Nasa’s new program will face the threat of deadly near-Earth objects head on.
Washington based Planetary Defense Coordination Office will spearhead the ongoing search for asteroids and comets passing near Earth’s orbit, and will work with disaster relief agencies to develop emergency response plans.
The space agency says there are no known threats to date, but near approaches in the recent past are reminders of the potential hazards.
A strike from a mid to large sized asteroid or comet would have catastrophic effects around the world; it’s widely thought that a comet strike spurred the extinction of the dinosaurs.
Nasa’s new Planetary Defense Coordination Office (PDCO) will operate within the Planetary Science Division, in the Science Mission Directorate in Washington, according to Phys.org.
The office will work to characterize any potential impact threats.
Each year, roughly 1,500 near-Earth objects (NEOs) are identified, and more than 13,500 have been discovered since the Nasa-funded searches began in 1998.
Nasa has already identified more than 90 percent of NEOs larger than 1 kilometer, and has turned its sights on smaller, football field-sized objects.
‘Asteroid detection, tracking and defense of our planet is something that NASA, its interagency partners, and the global community take very seriously,’ said John Grunsfeld, associate administrator for NASA’s Science Mission Directorate in Washington.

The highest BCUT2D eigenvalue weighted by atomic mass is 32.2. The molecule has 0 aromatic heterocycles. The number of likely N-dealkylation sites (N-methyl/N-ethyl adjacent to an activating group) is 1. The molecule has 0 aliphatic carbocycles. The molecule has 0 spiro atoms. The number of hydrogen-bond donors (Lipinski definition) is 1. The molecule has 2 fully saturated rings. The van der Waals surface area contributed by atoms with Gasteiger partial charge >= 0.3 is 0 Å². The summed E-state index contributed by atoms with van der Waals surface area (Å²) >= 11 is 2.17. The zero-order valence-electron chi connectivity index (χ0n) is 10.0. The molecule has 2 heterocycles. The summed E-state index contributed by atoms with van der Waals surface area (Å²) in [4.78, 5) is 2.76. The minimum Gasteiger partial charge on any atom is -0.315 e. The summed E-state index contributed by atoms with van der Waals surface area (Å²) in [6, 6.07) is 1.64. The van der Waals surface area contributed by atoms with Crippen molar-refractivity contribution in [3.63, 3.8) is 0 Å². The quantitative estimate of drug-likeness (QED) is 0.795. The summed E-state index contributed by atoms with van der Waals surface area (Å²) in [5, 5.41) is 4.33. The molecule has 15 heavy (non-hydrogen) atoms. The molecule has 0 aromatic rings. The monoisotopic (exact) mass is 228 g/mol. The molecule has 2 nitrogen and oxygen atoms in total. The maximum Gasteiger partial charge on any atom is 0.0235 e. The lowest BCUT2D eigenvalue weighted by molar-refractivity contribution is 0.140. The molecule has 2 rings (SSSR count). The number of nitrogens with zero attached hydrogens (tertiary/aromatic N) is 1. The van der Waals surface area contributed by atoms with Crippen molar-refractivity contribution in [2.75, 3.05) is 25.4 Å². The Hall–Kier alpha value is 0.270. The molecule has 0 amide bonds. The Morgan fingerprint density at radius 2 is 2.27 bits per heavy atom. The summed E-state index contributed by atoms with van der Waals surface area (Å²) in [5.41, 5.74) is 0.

‘While there are no known impact threats at this time, the 2013 Chelyabinsk super-fireball and the recent ‘Halloween Asteroid’ close approach remind us of why we need to remain vigilant and keep our eyes to the sky.’
The PDCO will expand upon existing partnership with the Federal Emergency Management Agency (FEMA), and the Department of Defense, among other U.S. and international agencies.
The space agency is working with the European Space Agency Asteroid Impact and deflection Assessment to develop methods for deflecting or redirecting hazardous objects that make me on course to strike Earth.
In the event of any pertinent discoveries, like an upcoming close pass or potential impact, the office will issue notices and coordinate response plans.
‘The formal establishment of the Planetary Defense Coordination Office makes it evident that the agency is committed to perform a leadership role in national and international efforts for detection of these natural impact hazards, and to be engaged in planning if there is a need for planetary defense,’ said Lindley Johnson, longtime NEO program executive for the office, with the title of Planetary Defense Officer.’
The new program is supported by the National Science Foundation (NSF).
‘NSF welcomes the increased visibility afforded to this critical activity,’ said Nigel Sharo, program director in the agency’s Division of Astronomical Sciences.
‘We look forward to continuing the fruitful collaboration across the agencies to bring all of our resources—both ground-based and space-based—to the study of this important problem.’
The PDCO will also be preparing for circumstances in which impact cannot be prevented. In such a case, Nasa will provide information regarding impact time, location, and effects to FEMA, who would then prepare an emergency response.
‘FEMA is dedicated to protecting against all hazards, and the launch of the coordination office will ensure early detection and warning capability, and will further enhance FEMA’s collaborative relationship with NASA,’ said FEMA Administrator Craig Fugate.
Talks of a centralized asteroid-detecting program have been underway for years, and now, a recently passed $50 million budget for 2016 will go towards NEO observation and planetary defense.